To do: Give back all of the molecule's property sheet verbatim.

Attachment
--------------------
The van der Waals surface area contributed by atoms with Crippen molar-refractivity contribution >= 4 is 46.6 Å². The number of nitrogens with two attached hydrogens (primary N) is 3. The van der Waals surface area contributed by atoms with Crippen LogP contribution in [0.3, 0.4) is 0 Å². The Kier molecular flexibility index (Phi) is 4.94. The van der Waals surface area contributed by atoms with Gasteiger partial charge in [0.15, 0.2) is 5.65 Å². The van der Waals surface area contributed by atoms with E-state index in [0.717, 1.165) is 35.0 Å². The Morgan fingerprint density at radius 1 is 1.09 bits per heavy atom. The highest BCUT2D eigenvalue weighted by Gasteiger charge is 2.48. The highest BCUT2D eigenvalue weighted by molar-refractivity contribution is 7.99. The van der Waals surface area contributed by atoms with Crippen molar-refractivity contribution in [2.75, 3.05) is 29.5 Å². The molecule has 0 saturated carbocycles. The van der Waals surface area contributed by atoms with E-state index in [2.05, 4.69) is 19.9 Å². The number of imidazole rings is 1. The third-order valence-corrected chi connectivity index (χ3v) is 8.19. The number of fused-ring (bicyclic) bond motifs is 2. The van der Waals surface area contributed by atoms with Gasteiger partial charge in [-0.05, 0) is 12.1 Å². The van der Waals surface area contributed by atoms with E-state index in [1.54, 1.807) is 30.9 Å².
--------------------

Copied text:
The van der Waals surface area contributed by atoms with Crippen molar-refractivity contribution >= 4 is 46.6 Å². The number of nitrogens with two attached hydrogens (primary N) is 3. The van der Waals surface area contributed by atoms with Crippen LogP contribution in [0.3, 0.4) is 0 Å². The Kier molecular flexibility index (Phi) is 4.94. The van der Waals surface area contributed by atoms with Gasteiger partial charge in [0.15, 0.2) is 5.65 Å². The van der Waals surface area contributed by atoms with E-state index in [0.717, 1.165) is 35.0 Å². The Morgan fingerprint density at radius 1 is 1.09 bits per heavy atom. The highest BCUT2D eigenvalue weighted by Gasteiger charge is 2.48. The highest BCUT2D eigenvalue weighted by molar-refractivity contribution is 7.99. The van der Waals surface area contributed by atoms with Crippen molar-refractivity contribution in [2.75, 3.05) is 29.5 Å². The molecule has 0 saturated carbocycles. The van der Waals surface area contributed by atoms with E-state index in [2.05, 4.69) is 19.9 Å². The number of imidazole rings is 1. The third-order valence-corrected chi connectivity index (χ3v) is 8.19. The number of fused-ring (bicyclic) bond motifs is 2. The van der Waals surface area contributed by atoms with Gasteiger partial charge in [-0.05, 0) is 12.1 Å². The van der Waals surface area contributed by atoms with E-state index in [1.54, 1.807) is 30.9 Å².